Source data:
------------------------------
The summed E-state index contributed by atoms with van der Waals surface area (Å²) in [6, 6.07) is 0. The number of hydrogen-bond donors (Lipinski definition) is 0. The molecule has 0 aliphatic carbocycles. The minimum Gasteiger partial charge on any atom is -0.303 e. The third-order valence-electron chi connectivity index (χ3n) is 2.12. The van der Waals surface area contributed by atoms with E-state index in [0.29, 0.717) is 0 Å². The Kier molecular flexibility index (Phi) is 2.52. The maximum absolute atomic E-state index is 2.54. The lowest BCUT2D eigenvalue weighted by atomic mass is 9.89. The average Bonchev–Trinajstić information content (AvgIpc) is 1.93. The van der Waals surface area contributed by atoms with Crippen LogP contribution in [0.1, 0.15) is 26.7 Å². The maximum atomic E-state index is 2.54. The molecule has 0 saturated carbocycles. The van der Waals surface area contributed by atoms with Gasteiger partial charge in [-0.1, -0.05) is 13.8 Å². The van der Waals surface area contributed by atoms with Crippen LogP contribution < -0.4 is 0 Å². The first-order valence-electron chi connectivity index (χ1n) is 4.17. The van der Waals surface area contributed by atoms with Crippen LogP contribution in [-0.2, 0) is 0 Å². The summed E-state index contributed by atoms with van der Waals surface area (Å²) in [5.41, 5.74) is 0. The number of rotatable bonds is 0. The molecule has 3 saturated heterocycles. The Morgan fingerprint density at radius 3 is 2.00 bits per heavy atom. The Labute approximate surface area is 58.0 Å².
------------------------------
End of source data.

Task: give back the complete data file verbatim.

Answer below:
The summed E-state index contributed by atoms with van der Waals surface area (Å²) in [6, 6.07) is 0. The number of hydrogen-bond donors (Lipinski definition) is 0. The molecule has 0 aliphatic carbocycles. The minimum Gasteiger partial charge on any atom is -0.303 e. The third-order valence-electron chi connectivity index (χ3n) is 2.12. The van der Waals surface area contributed by atoms with E-state index in [0.29, 0.717) is 0 Å². The Kier molecular flexibility index (Phi) is 2.52. The maximum absolute atomic E-state index is 2.54. The lowest BCUT2D eigenvalue weighted by atomic mass is 9.89. The average Bonchev–Trinajstić information content (AvgIpc) is 1.93. The van der Waals surface area contributed by atoms with Crippen LogP contribution in [0.1, 0.15) is 26.7 Å². The maximum atomic E-state index is 2.54. The molecule has 0 saturated carbocycles. The van der Waals surface area contributed by atoms with Gasteiger partial charge in [-0.1, -0.05) is 13.8 Å². The van der Waals surface area contributed by atoms with Crippen LogP contribution < -0.4 is 0 Å². The first-order valence-electron chi connectivity index (χ1n) is 4.17. The van der Waals surface area contributed by atoms with Crippen LogP contribution in [-0.2, 0) is 0 Å². The summed E-state index contributed by atoms with van der Waals surface area (Å²) in [5.41, 5.74) is 0. The number of rotatable bonds is 0. The molecule has 3 saturated heterocycles. The Morgan fingerprint density at radius 3 is 2.00 bits per heavy atom. The Labute approximate surface area is 58.0 Å².